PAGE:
In the last few months of the last century I sat down with two different sets of venture capitalists and tried to explain how the web would change/transform the lives of a particular ‘demographic’. I was an enthusiast, I could see the point of the web and thought I had worked out how things would change.
Thankfully they didn’t give me the money that I was asking for so I went away and built a much smaller business from scratch. I’ve thought a lot about the web in a variety of different ways over the last ten years and I have consistently underestimated what it can do. I’m not alone in this and there’s an increasing number of web innovators who will admit that they can’t see further than six or seven months into the future.
My life in poetry has been transformed beyond recognition and in ways that I have yet to fully grasp or appreciate but I do know that this is occurring on several different levels and in a number of different ways. On a purely personal level, I now have access to masses of poetry that I wouldn’t even have known about ten years ago, I have access to what others have written and thought about this poetry and have the information that enables me to negotiate some of the trickier waters of the modernist pond. I can also talk to people from around the world about this stuff which isn’t in any way possible on the Isle of Wight where I live.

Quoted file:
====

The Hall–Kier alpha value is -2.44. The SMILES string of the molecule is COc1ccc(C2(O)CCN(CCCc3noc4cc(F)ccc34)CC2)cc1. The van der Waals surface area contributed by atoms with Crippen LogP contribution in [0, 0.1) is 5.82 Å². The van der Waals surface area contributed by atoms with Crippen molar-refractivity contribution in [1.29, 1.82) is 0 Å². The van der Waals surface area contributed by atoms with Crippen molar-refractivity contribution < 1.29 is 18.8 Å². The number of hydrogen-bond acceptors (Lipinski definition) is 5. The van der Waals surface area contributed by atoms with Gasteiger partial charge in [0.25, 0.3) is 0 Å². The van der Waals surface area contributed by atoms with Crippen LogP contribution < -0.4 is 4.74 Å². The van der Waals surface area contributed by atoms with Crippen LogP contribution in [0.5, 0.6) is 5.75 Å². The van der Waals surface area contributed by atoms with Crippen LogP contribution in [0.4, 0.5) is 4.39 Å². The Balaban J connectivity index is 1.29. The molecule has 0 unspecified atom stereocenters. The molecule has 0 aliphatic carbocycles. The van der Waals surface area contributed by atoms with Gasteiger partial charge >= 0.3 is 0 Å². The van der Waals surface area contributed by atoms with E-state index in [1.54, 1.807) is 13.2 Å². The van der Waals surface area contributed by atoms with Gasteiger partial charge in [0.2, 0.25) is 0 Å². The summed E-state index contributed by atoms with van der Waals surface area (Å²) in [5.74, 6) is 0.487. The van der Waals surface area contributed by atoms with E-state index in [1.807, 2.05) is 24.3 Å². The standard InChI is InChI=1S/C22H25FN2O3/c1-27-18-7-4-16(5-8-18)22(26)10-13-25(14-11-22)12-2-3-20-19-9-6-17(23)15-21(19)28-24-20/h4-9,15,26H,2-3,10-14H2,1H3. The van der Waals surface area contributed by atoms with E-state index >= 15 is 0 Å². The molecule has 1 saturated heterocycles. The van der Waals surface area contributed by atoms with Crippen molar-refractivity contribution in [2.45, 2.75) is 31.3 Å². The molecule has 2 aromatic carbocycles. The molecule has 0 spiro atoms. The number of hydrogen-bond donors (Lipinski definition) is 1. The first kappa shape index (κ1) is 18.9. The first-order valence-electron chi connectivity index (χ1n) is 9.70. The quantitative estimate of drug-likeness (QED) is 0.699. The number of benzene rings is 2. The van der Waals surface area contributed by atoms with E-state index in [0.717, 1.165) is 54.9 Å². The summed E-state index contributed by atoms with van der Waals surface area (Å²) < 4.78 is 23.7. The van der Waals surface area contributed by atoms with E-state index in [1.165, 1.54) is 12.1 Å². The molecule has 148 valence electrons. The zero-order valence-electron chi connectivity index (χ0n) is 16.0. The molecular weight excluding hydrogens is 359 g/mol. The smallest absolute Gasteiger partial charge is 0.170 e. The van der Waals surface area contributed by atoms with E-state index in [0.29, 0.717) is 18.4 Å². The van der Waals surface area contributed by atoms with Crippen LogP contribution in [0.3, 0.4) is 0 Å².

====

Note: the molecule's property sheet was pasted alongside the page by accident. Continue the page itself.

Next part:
The web also enabled me to gain financial security so that I no longer need to work which is very good – because of my mental illness I’m unlikely to be employed by anyone with any sense.
During the summer I took more than a passing interest in web science and attended a conference on the future of the web- the first speaker was Tim Berners-Lee followed by a variety of academics, industry executives and a couple of snake oil salesmen (better known as ‘early stage entrepeneurs’).
One thing out of the mass of speculation became clear, web 3 is likely to have a greater focus on data and the availability of useful data to a much wider audience who will be able to tailor that data to meet their own needs. I was also clear that both Google and Microsoft are throwing huge amounts of money at personalised search. One of the main non-techie thrusts of the day was about encouraging academic, government and commercial entities to be much more open with the data that they accumulate.
It has taken a while for the penny to drop but I think I am beginning to work this one through with regard to the doing of poetry.
The current explosion in data will lead to a more efficient and focused exploitation of that information. I spent some time thinking about whether or not poems could be considered as data before realising that I needed to be thinking about poetic activity as a whole as a quantifiable field. To this end in the past week I have made some poems from data that this blog produces and have posted them here. One of these has been spontaneously responded to in poetic form by the subject of the first line of data (Jonty Tiplady).